To Ben Carson’s Fans, Those ‘Gaffes’ Aren’t Gaffes

by Hunter –

ben carson question marks

Steve Benen:

By most measures, retired right-wing neurosurgeon Ben Carson has had a brutal week as a Republican presidential candidate. He’s repeatedly struggled with the basics of American civics; he’s been incoherent during major media interviews; and in South Carolina, he attended a breakfast where he actually lost a couple of teeth.

In spite of that, Carson and Jeb Bush share top position in the polls. What’s going on here?

Ideally, the way a campaign is supposed to work, there should be some symmetry – the more ridiculous a candidate becomes, the worse he or she does.With the far-right neurosurgeon, it seems to be the opposite.

Mind you, Jeb Bush hasn’t been doing himself any favors of late; in a gaffe-off between these two you ought not discount Jeb just yet. But it is an indication of Carson’s popularity among a certain set of people, and it’s a set of people who were never much tethered to reality to begin with. Fiscal conservatives attempt to make their points using studies or statistics, both of which may or may not be fudged, but to base social conservatives their opinions of what is good and bad simply Are. Evidence that discounts their theories that, for example, gay Americans are bad or that the poor are being too coddled is not just tossed aside, but is considered a personal attack on their character. And you can go right to hell for bringing it up.

If you recall, Ben Carson became a tea party darling after remarks at a prayer breakfast with Barack Obama in which he lambasted the president over the “moral decay” of the nation, etc., etc., with a tone similar to any of his more recent fact-challenged appearances. Given that criticizing the president is the only substantive policy of the conservative movement, however, this rocketed him to instant stardom in conservative circles; at CPAC soon afterward he received accolades and a prime speaking position in the lineup. He began “gaffing” from the beginning, saying unfortunate things about gay people and comparing things to slavery, terrorism and the Nazis the moment networks started putting him on camera.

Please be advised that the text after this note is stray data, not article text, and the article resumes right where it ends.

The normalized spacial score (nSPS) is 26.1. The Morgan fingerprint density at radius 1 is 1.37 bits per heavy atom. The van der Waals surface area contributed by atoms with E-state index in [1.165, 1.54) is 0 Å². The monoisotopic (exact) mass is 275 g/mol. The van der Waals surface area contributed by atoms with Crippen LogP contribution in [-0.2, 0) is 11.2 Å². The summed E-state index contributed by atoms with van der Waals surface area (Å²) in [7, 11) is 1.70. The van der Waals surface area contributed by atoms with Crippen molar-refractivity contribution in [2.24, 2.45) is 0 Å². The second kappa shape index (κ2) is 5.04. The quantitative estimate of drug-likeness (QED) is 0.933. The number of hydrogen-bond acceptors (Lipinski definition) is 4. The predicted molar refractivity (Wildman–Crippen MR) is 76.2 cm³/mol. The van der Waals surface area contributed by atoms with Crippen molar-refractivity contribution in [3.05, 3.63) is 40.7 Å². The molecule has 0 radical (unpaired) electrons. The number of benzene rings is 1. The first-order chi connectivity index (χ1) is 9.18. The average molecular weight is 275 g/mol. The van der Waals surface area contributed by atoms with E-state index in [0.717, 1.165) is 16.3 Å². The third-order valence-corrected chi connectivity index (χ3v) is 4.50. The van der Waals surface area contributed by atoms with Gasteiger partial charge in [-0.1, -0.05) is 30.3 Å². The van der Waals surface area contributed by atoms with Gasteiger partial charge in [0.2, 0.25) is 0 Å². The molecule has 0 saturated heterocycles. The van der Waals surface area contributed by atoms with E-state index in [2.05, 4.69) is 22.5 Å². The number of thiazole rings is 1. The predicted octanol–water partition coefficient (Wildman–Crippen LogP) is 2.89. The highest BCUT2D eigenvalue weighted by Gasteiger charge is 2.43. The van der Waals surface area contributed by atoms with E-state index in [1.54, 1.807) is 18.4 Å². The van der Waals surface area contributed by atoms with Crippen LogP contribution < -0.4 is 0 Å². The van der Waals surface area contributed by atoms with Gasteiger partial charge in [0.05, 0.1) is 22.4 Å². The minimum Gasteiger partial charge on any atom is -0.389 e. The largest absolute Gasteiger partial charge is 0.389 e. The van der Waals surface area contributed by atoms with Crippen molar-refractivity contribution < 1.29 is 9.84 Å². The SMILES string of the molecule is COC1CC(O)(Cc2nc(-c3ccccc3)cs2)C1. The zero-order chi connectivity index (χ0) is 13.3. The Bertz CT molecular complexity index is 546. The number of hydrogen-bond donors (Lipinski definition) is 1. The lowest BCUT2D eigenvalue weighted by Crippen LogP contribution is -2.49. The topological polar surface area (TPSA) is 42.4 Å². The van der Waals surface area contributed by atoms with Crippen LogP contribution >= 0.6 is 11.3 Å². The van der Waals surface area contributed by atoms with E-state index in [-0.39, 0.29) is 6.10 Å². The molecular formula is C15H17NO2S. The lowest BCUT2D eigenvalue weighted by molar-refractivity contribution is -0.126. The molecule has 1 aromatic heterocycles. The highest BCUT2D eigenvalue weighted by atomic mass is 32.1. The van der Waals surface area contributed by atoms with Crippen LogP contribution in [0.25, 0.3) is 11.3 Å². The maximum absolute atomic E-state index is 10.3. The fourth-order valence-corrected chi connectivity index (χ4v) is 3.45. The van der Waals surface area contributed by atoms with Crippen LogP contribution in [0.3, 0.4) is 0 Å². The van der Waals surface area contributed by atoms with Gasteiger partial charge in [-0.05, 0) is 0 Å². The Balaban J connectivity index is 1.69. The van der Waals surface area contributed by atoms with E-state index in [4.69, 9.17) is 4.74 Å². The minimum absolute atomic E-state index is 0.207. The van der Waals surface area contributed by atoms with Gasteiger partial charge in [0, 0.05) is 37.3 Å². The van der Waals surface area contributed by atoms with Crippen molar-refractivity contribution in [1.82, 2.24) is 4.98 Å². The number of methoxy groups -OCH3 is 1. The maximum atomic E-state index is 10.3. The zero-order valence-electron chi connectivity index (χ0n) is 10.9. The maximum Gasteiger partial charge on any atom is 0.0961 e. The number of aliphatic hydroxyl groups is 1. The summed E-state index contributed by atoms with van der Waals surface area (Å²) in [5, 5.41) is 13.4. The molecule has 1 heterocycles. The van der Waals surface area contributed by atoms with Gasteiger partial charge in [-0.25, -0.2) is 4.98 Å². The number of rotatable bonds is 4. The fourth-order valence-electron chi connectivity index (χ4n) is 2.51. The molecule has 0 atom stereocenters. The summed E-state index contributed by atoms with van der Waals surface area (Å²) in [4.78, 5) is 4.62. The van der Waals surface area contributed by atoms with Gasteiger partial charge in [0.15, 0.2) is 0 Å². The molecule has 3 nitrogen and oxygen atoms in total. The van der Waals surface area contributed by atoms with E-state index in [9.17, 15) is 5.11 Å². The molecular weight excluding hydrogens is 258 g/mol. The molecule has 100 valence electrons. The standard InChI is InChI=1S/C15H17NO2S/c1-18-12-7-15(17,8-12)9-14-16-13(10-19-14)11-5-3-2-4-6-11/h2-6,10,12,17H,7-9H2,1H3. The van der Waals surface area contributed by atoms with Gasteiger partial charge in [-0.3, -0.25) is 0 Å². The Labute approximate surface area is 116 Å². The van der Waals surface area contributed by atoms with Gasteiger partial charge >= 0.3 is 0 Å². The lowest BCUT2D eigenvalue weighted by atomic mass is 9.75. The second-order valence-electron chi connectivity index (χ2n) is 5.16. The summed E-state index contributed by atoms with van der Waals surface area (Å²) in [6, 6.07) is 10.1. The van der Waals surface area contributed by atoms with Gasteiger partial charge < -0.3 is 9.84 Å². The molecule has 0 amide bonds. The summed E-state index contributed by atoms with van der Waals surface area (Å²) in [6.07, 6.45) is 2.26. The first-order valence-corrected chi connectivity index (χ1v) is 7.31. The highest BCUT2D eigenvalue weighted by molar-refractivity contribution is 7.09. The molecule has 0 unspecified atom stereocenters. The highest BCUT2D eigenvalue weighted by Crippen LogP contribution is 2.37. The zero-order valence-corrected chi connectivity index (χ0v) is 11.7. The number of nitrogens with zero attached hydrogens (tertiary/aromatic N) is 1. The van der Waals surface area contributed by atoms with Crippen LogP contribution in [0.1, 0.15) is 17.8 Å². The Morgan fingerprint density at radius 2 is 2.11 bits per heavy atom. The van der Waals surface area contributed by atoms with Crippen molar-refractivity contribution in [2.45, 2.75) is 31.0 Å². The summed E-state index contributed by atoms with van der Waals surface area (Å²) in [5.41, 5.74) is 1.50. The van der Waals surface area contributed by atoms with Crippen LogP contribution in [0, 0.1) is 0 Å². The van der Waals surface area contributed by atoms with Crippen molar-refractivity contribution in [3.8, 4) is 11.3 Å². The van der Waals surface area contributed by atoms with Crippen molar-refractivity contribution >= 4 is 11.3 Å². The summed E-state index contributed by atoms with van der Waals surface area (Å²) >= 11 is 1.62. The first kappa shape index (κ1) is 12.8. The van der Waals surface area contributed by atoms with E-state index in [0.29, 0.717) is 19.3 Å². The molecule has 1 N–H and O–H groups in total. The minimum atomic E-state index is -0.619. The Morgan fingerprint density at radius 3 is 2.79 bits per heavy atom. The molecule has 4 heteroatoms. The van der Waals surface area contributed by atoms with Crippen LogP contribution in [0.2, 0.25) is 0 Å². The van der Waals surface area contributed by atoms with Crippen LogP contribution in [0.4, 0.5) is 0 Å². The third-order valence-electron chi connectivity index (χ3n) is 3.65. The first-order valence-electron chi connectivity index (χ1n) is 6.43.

But saying deeply provocative, transparently nutty far-right things to large audiences is exactly how Ben Carson achieved conservative stardom in the first place; comparing gay Americans to NAMBLA or declaring that Obamacare is the worst thing to happen to America since institutional slavery is not considered a gaffe, by this crowd. It’s considered speaking truth to power. These are things that a vast swath of the conservative base believes in their bones, and they’re damn happy to have someone finally willing to say it out loud.

As for Carson’s seeming illiteracy on civic matters, that, too, is admired. When Ben Carson hypothesizes that the president of the United States, which he aspires to be, does not necessarily have to abide by Supreme Court decisions he doesn’t like, to you or me that sounds like incompetent boobery, and disqualifying. To the social conservatives and tea party base that adores Carson, however, this is precisely what they believe should be the case. A conservative president should not have to abide by the edicts of a “liberal” court; a conservative president is in the right, and that trumps Constitutional law. The Christian religion is the Right religion, and so it stands to reason that it should be ensconced in a position of power, in America, even if the Constitution demands otherwise—because to do anything else would be inviting “sharia.” Federal officials trying to restrict the use of federal land are Illegitimate.

These are not fringe views, and a good chunk more than 13 percent (Carson’s current poll number) believes them. On the contrary, these people bristle when the press suggests that Carson’s comparisons of gay Americans to pedophiles is a gaffe, as opposed to a hard truth, or when the press pooh-poohs Carson’s knowledge of foreign policy, or law, or the budget, or anything else. He doesn’t need to know those things. He is part of the movement, and therefore he will do the right thing even if those things violate current laws, which need to be violated, or restrict the rights of certain Americans, because those Americans need their rights restricted.

He’s at the top of the polls because a good chunk of the Republican Party consists of people who not only believe each one of the reality-bending, conspiratorial, fact-challenged, insulting “gaffes” he offers forth are in fact true, and that he is a hero for saying them, and that whatever bad press he gets for saying those things is simply proof that the Liberals and the Establishment are trying to tear him down. He is the candidate of zealots. He is one of the candidates for zealots; there are several.

 

Reprinted with permission from Daily Kos

 

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